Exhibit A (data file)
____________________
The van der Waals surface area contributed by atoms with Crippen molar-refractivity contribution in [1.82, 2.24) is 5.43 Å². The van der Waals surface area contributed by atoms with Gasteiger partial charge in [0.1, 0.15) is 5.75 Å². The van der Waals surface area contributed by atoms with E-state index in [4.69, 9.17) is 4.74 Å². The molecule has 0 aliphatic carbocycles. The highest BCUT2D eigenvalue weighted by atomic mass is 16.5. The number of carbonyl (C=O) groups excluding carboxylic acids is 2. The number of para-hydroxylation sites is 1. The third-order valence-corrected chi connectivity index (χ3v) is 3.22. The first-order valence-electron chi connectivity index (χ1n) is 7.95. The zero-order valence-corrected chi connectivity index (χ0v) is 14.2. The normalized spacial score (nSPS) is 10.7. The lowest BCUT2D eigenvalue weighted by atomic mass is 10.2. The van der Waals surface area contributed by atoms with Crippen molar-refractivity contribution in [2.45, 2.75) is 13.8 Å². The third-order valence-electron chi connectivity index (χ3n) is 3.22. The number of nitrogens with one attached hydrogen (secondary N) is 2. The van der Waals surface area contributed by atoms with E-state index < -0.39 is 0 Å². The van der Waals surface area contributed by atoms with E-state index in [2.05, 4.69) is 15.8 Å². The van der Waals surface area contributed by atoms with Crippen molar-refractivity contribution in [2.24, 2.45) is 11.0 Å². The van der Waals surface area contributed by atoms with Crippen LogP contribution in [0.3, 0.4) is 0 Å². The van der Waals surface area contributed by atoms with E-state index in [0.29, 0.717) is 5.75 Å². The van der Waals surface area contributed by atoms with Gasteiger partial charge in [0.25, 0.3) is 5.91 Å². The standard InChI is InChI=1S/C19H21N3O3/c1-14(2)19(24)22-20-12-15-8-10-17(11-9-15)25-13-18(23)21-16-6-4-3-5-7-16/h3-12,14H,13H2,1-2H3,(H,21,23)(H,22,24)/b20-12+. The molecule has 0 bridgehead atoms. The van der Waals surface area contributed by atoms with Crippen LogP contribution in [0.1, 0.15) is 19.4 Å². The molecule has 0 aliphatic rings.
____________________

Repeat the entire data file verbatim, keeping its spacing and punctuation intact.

The van der Waals surface area contributed by atoms with Crippen molar-refractivity contribution in [1.82, 2.24) is 5.43 Å². The van der Waals surface area contributed by atoms with Gasteiger partial charge in [0.1, 0.15) is 5.75 Å². The van der Waals surface area contributed by atoms with E-state index in [4.69, 9.17) is 4.74 Å². The molecule has 0 aliphatic carbocycles. The highest BCUT2D eigenvalue weighted by atomic mass is 16.5. The number of carbonyl (C=O) groups excluding carboxylic acids is 2. The number of para-hydroxylation sites is 1. The third-order valence-corrected chi connectivity index (χ3v) is 3.22. The first-order valence-electron chi connectivity index (χ1n) is 7.95. The zero-order valence-corrected chi connectivity index (χ0v) is 14.2. The normalized spacial score (nSPS) is 10.7. The lowest BCUT2D eigenvalue weighted by atomic mass is 10.2. The van der Waals surface area contributed by atoms with Crippen molar-refractivity contribution in [2.45, 2.75) is 13.8 Å². The third-order valence-electron chi connectivity index (χ3n) is 3.22. The number of nitrogens with one attached hydrogen (secondary N) is 2. The van der Waals surface area contributed by atoms with E-state index < -0.39 is 0 Å². The van der Waals surface area contributed by atoms with E-state index in [2.05, 4.69) is 15.8 Å². The van der Waals surface area contributed by atoms with Crippen molar-refractivity contribution in [2.24, 2.45) is 11.0 Å². The van der Waals surface area contributed by atoms with Crippen LogP contribution in [0.3, 0.4) is 0 Å². The van der Waals surface area contributed by atoms with E-state index in [0.29, 0.717) is 5.75 Å². The van der Waals surface area contributed by atoms with Gasteiger partial charge in [0.25, 0.3) is 5.91 Å². The standard InChI is InChI=1S/C19H21N3O3/c1-14(2)19(24)22-20-12-15-8-10-17(11-9-15)25-13-18(23)21-16-6-4-3-5-7-16/h3-12,14H,13H2,1-2H3,(H,21,23)(H,22,24)/b20-12+. The molecule has 0 bridgehead atoms. The van der Waals surface area contributed by atoms with Crippen LogP contribution in [0.1, 0.15) is 19.4 Å². The molecule has 0 aliphatic rings.